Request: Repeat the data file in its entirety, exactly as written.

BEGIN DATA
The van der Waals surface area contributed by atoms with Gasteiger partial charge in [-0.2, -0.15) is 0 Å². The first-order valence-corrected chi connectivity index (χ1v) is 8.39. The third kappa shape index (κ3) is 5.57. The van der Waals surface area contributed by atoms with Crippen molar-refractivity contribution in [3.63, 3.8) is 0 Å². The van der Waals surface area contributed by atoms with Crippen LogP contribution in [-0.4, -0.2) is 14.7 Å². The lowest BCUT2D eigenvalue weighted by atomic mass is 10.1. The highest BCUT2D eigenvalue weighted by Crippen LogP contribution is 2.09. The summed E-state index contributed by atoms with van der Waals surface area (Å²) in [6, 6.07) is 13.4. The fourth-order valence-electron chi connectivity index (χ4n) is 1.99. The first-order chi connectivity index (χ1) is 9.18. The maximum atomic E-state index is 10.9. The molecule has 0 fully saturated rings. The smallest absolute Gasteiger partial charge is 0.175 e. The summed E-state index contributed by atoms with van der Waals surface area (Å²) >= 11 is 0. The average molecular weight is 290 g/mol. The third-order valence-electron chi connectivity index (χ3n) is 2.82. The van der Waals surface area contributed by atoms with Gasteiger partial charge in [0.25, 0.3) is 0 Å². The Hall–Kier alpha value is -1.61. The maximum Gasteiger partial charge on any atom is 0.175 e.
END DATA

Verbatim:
The van der Waals surface area contributed by atoms with Gasteiger partial charge in [-0.2, -0.15) is 0 Å². The first-order valence-corrected chi connectivity index (χ1v) is 8.39. The third kappa shape index (κ3) is 5.57. The van der Waals surface area contributed by atoms with Crippen molar-refractivity contribution in [3.63, 3.8) is 0 Å². The van der Waals surface area contributed by atoms with Crippen LogP contribution in [-0.4, -0.2) is 14.7 Å². The lowest BCUT2D eigenvalue weighted by atomic mass is 10.1. The highest BCUT2D eigenvalue weighted by Crippen LogP contribution is 2.09. The summed E-state index contributed by atoms with van der Waals surface area (Å²) in [6, 6.07) is 13.4. The fourth-order valence-electron chi connectivity index (χ4n) is 1.99. The first-order chi connectivity index (χ1) is 9.18. The maximum atomic E-state index is 10.9. The molecule has 0 fully saturated rings. The smallest absolute Gasteiger partial charge is 0.175 e. The summed E-state index contributed by atoms with van der Waals surface area (Å²) >= 11 is 0. The average molecular weight is 290 g/mol. The third-order valence-electron chi connectivity index (χ3n) is 2.82. The van der Waals surface area contributed by atoms with Gasteiger partial charge in [0.25, 0.3) is 0 Å². The Hall–Kier alpha value is -1.61. The maximum Gasteiger partial charge on any atom is 0.175 e.